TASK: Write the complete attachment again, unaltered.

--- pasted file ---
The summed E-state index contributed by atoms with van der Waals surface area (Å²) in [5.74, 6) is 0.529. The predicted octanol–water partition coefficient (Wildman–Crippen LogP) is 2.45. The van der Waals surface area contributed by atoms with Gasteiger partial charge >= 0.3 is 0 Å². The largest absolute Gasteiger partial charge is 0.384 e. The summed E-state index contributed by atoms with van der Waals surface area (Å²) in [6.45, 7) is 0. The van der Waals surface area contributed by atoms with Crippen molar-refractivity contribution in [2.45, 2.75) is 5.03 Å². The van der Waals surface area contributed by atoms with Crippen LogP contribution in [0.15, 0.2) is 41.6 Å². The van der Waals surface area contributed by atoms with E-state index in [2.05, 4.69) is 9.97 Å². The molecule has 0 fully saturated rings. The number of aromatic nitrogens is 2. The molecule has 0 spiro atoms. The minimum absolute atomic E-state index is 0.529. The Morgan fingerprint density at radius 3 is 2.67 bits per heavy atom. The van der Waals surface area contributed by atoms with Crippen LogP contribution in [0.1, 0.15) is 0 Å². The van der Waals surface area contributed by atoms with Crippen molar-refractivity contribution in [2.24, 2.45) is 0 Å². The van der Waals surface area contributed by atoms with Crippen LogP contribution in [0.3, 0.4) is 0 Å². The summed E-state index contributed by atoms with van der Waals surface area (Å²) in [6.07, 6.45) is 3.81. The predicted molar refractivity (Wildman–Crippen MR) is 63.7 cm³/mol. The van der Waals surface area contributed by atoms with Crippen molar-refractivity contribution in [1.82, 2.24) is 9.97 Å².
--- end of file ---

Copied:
The summed E-state index contributed by atoms with van der Waals surface area (Å²) in [5.74, 6) is 0.529. The predicted octanol–water partition coefficient (Wildman–Crippen LogP) is 2.45. The van der Waals surface area contributed by atoms with Gasteiger partial charge >= 0.3 is 0 Å². The largest absolute Gasteiger partial charge is 0.384 e. The summed E-state index contributed by atoms with van der Waals surface area (Å²) in [6.45, 7) is 0. The van der Waals surface area contributed by atoms with Crippen molar-refractivity contribution in [2.45, 2.75) is 5.03 Å². The van der Waals surface area contributed by atoms with Crippen LogP contribution in [0.15, 0.2) is 41.6 Å². The van der Waals surface area contributed by atoms with E-state index in [2.05, 4.69) is 9.97 Å². The molecule has 0 fully saturated rings. The number of aromatic nitrogens is 2. The molecule has 0 spiro atoms. The minimum absolute atomic E-state index is 0.529. The Morgan fingerprint density at radius 3 is 2.67 bits per heavy atom. The van der Waals surface area contributed by atoms with Crippen LogP contribution in [0.1, 0.15) is 0 Å². The van der Waals surface area contributed by atoms with Crippen molar-refractivity contribution in [2.24, 2.45) is 0 Å². The van der Waals surface area contributed by atoms with Crippen LogP contribution in [0.3, 0.4) is 0 Å². The summed E-state index contributed by atoms with van der Waals surface area (Å²) in [6.07, 6.45) is 3.81. The predicted molar refractivity (Wildman–Crippen MR) is 63.7 cm³/mol. The van der Waals surface area contributed by atoms with Crippen molar-refractivity contribution in [1.82, 2.24) is 9.97 Å².